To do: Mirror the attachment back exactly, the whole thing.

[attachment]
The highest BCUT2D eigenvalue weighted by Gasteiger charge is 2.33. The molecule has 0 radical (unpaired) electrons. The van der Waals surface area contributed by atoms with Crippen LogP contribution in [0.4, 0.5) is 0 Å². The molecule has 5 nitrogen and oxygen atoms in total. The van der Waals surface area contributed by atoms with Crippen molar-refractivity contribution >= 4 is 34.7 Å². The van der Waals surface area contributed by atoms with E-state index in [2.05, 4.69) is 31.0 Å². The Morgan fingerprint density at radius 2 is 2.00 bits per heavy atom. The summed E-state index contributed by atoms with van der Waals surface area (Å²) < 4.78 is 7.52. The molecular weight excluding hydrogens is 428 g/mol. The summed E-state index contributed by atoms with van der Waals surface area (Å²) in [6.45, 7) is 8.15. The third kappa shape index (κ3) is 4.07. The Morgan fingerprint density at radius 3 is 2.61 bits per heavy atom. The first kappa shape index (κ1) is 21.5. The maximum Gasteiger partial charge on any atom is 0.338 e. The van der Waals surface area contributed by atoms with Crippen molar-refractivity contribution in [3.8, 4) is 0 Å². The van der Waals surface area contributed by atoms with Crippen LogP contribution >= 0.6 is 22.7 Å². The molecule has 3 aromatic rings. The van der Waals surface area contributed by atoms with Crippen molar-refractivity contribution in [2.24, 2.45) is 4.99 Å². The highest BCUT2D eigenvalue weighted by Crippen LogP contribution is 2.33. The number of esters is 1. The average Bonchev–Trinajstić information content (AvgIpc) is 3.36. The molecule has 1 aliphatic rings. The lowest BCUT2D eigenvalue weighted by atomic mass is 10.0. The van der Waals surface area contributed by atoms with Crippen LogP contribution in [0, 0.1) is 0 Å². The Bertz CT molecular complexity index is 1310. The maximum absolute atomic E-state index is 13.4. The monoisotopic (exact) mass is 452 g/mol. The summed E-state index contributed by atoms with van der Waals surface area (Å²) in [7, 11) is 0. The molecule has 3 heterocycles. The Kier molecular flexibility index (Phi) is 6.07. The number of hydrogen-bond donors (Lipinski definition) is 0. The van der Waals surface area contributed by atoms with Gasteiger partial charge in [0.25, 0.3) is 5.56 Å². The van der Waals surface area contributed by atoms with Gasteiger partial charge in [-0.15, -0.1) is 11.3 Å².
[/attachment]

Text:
The highest BCUT2D eigenvalue weighted by Gasteiger charge is 2.33. The molecule has 0 radical (unpaired) electrons. The van der Waals surface area contributed by atoms with Crippen LogP contribution in [0.4, 0.5) is 0 Å². The molecule has 5 nitrogen and oxygen atoms in total. The van der Waals surface area contributed by atoms with Crippen molar-refractivity contribution >= 4 is 34.7 Å². The van der Waals surface area contributed by atoms with E-state index in [2.05, 4.69) is 31.0 Å². The Morgan fingerprint density at radius 2 is 2.00 bits per heavy atom. The summed E-state index contributed by atoms with van der Waals surface area (Å²) < 4.78 is 7.52. The molecular weight excluding hydrogens is 428 g/mol. The summed E-state index contributed by atoms with van der Waals surface area (Å²) in [6.45, 7) is 8.15. The third kappa shape index (κ3) is 4.07. The Morgan fingerprint density at radius 3 is 2.61 bits per heavy atom. The first kappa shape index (κ1) is 21.5. The maximum Gasteiger partial charge on any atom is 0.338 e. The van der Waals surface area contributed by atoms with Crippen molar-refractivity contribution in [3.8, 4) is 0 Å². The van der Waals surface area contributed by atoms with Crippen LogP contribution >= 0.6 is 22.7 Å². The molecule has 3 aromatic rings. The van der Waals surface area contributed by atoms with Crippen molar-refractivity contribution in [2.24, 2.45) is 4.99 Å². The highest BCUT2D eigenvalue weighted by Crippen LogP contribution is 2.33. The number of esters is 1. The average Bonchev–Trinajstić information content (AvgIpc) is 3.36. The molecule has 1 aliphatic rings. The lowest BCUT2D eigenvalue weighted by atomic mass is 10.0. The van der Waals surface area contributed by atoms with Crippen LogP contribution in [0, 0.1) is 0 Å². The Bertz CT molecular complexity index is 1310. The maximum absolute atomic E-state index is 13.4. The monoisotopic (exact) mass is 452 g/mol. The summed E-state index contributed by atoms with van der Waals surface area (Å²) in [7, 11) is 0. The molecule has 3 heterocycles. The Kier molecular flexibility index (Phi) is 6.07. The number of hydrogen-bond donors (Lipinski definition) is 0. The van der Waals surface area contributed by atoms with Gasteiger partial charge in [0.25, 0.3) is 5.56 Å². The van der Waals surface area contributed by atoms with Gasteiger partial charge in [-0.15, -0.1) is 11.3 Å².